Legal form: a modelling journey, part II

If we want to understand more about how to model the entity legal form appropriately, we need to understand the stakeholders and various other aspects surrounding the legal form. There are several types of stakeholders involved in the administration of the legal form of an entity, and concerns for each may be different. These will be described here.

The company or legal entity itself

The first stakeholder for the legal form of a given legal entity, is the company/legal entity itself. The legal entity wants to have a very clear view of what its own legal form was at any given time. It also wants to communicate its current legal form to other stakeholders so they can estimate the risks attached to doing business and then proceed from there. Nobody wants to do business with a legal entity when you cannot tell if you have any recourse if you never get paid or if paid items are never delivered.

However, nobody will take the company’s word for their legal form, so you need an independent party, preferably embedded in a legal framework, to vouch for your current legal form. That party is called the registrar.

The registrar

The registrar of legal entities and legal forms for a given region is concerned with making sure that there is an official administration where you can examine the legal form of any given legal entity without having to rely on their word or examine the legal papers of their incorporation. Basically, the registrar wants businesses to be clear on each others legal form so they can do business with each other.

Registrars can be local, national or even international, such as the Global Legal Entity Identifier Foundation (GLEIF). The closer the registrar is located to the company, the more reliable will the registration be, in general. Often, the legal framework mandates a single registrar to be responsible for the registration of the company’s legal entity and legal form.

We enable smarter, less costly and more reliable decisions about who to do business with.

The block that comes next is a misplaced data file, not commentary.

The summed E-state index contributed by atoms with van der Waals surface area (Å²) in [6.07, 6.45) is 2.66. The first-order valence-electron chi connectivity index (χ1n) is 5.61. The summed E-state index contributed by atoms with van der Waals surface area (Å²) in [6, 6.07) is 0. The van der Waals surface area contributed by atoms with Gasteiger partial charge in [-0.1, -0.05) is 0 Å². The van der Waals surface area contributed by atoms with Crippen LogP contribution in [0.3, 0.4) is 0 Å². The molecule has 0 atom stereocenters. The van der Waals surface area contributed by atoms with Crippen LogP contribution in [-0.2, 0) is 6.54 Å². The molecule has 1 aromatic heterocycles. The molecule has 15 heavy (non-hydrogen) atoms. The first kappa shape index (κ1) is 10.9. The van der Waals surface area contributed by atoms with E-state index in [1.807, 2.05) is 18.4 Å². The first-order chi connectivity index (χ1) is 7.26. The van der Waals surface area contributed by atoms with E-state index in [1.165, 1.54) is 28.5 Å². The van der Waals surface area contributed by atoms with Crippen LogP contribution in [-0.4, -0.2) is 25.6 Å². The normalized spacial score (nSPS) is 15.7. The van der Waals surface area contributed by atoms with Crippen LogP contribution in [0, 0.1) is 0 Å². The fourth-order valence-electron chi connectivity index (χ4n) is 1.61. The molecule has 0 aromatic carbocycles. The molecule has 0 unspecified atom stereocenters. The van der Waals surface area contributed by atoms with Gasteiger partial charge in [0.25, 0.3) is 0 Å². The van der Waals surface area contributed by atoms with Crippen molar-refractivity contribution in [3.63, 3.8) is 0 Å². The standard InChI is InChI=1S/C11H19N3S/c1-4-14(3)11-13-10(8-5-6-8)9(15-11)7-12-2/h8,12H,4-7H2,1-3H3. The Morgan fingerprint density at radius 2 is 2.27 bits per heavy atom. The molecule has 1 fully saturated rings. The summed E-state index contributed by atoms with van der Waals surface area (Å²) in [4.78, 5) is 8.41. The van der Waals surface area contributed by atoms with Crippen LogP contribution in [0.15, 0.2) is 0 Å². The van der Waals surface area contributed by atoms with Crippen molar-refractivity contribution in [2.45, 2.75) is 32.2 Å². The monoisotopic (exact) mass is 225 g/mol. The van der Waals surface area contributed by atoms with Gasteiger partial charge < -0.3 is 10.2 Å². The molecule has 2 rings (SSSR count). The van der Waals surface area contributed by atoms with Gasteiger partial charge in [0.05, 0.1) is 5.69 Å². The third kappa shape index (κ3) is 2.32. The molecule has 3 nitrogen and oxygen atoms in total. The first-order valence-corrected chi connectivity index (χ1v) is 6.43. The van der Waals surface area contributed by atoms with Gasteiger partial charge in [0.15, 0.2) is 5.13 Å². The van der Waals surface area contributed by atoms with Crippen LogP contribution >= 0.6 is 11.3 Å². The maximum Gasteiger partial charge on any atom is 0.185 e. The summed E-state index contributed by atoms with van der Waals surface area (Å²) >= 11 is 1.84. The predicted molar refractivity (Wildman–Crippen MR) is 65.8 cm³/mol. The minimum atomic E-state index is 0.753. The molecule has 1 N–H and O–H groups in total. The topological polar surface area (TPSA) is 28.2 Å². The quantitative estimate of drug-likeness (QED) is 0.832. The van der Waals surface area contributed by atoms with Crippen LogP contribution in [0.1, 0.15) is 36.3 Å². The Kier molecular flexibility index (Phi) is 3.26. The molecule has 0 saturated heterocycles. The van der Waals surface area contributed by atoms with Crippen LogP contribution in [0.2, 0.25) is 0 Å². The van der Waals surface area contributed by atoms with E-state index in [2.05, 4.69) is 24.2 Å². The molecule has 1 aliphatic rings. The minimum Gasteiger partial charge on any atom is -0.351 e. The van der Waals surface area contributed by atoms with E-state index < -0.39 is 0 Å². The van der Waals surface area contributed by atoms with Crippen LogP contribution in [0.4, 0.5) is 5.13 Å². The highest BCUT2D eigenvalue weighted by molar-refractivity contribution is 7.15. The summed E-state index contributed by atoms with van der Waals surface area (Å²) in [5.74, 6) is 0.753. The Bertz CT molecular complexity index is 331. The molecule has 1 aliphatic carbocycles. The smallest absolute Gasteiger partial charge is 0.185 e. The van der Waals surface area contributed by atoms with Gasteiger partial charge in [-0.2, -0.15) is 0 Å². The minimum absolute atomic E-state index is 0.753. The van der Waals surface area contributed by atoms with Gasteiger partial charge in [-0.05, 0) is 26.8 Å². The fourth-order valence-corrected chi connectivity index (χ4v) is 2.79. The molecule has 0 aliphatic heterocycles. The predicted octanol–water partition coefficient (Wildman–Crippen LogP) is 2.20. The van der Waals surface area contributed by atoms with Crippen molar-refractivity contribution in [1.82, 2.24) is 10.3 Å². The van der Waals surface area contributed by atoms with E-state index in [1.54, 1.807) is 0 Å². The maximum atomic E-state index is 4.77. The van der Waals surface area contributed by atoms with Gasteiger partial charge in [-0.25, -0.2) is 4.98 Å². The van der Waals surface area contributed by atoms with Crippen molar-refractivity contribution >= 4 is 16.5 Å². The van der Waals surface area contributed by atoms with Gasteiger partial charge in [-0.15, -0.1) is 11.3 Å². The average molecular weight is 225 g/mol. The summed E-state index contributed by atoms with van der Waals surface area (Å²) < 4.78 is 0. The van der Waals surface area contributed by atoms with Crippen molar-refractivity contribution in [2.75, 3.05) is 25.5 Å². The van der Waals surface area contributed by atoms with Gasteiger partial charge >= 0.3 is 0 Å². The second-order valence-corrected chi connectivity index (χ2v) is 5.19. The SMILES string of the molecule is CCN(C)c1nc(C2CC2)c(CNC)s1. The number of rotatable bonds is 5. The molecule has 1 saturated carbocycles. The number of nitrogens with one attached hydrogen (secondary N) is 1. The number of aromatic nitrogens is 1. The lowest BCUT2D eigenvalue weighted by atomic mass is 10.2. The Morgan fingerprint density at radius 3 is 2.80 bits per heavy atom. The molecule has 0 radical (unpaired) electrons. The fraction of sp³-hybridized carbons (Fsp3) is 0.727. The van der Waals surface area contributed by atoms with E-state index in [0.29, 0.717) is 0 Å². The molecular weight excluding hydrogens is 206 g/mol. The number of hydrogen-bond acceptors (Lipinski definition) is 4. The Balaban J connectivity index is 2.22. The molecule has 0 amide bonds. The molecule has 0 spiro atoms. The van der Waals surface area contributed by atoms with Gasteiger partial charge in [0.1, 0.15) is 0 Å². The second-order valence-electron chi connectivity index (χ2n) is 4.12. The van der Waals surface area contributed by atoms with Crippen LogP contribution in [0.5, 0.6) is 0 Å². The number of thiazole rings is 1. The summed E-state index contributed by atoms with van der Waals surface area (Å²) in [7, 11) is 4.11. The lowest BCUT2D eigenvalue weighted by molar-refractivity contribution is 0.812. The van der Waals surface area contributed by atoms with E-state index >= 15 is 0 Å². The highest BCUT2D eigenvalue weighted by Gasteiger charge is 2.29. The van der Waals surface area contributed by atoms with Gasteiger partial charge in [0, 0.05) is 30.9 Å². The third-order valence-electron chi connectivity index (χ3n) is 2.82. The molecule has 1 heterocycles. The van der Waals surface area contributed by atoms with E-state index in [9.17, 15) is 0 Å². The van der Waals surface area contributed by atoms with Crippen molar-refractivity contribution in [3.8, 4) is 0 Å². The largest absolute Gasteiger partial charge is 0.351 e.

– Global Legal Entity Identifier Fondation

Banks and financial institutions

Banks and financial institutions are particularly interested in the legal form of any company that they are involved with, especially if they are providing a loan in any form to the legal entity. In the European Union, they have to report to the regulatory authorities on the loan, as well as on the counterparties, due to the fact that the bank now has a counterparty risk. Weighing those risks on a national and even systemwide level is the task of the central banks. The legal form is necessary if you want to estimate how much money you can recover in case of failure: can you recover from only the entity involved, or can you also recover money from the shareholders or owners?

Other vendors

Apart from financial services, a company may also contract other vendors for products or services. Most of the business of any company is done with these parties.

Vendors typically want to know the same thing as a bank, but are not usually required to report to regulatory authorities. They are mostly interested in the current legal form, because once the goods are delivered, the service is rendered or payments received, the interest in the legal form of the counterparty ends as well. Vendors are always other legal entities with their own legal form, and this means the company has an interest in their legal form as well.


Clients can be natural persons or legal entities. Natural persons are usually not overly concerned with the legal form of the company, as they are normally protected by consumer laws and the monetary amounts involved make it hard to recoup losses in court. However, clients can also be other large companies and they will certainly want to recoup any losses, for instance in case of malpractice or fraud. This means that they are very similar to a vendor in their interest in the current legal form of the company.